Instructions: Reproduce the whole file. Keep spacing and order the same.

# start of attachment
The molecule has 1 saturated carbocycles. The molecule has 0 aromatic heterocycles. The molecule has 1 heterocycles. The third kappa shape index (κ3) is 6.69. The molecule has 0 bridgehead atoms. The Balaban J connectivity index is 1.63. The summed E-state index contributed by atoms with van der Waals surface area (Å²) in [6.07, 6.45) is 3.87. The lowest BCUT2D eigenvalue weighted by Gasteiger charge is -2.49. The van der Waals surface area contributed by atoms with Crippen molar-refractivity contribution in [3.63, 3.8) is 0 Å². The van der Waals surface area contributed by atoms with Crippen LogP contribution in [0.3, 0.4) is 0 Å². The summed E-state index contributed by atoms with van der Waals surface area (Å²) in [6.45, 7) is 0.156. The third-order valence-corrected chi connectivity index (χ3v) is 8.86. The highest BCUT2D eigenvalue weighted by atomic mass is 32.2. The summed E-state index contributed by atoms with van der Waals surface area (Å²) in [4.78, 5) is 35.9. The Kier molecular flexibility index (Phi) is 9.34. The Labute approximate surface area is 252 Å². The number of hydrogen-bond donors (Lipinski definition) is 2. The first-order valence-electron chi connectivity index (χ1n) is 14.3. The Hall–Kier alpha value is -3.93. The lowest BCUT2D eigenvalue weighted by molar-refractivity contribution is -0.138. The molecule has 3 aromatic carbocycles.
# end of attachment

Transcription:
The molecule has 1 saturated carbocycles. The molecule has 0 aromatic heterocycles. The molecule has 1 heterocycles. The third kappa shape index (κ3) is 6.69. The molecule has 0 bridgehead atoms. The Balaban J connectivity index is 1.63. The summed E-state index contributed by atoms with van der Waals surface area (Å²) in [6.07, 6.45) is 3.87. The lowest BCUT2D eigenvalue weighted by Gasteiger charge is -2.49. The van der Waals surface area contributed by atoms with Crippen molar-refractivity contribution in [3.63, 3.8) is 0 Å². The van der Waals surface area contributed by atoms with Crippen LogP contribution in [0.3, 0.4) is 0 Å². The summed E-state index contributed by atoms with van der Waals surface area (Å²) in [6.45, 7) is 0.156. The third-order valence-corrected chi connectivity index (χ3v) is 8.86. The highest BCUT2D eigenvalue weighted by atomic mass is 32.2. The summed E-state index contributed by atoms with van der Waals surface area (Å²) in [4.78, 5) is 35.9. The Kier molecular flexibility index (Phi) is 9.34. The Labute approximate surface area is 252 Å². The number of hydrogen-bond donors (Lipinski definition) is 2. The first-order valence-electron chi connectivity index (χ1n) is 14.3. The Hall–Kier alpha value is -3.93. The lowest BCUT2D eigenvalue weighted by molar-refractivity contribution is -0.138. The molecule has 3 aromatic carbocycles.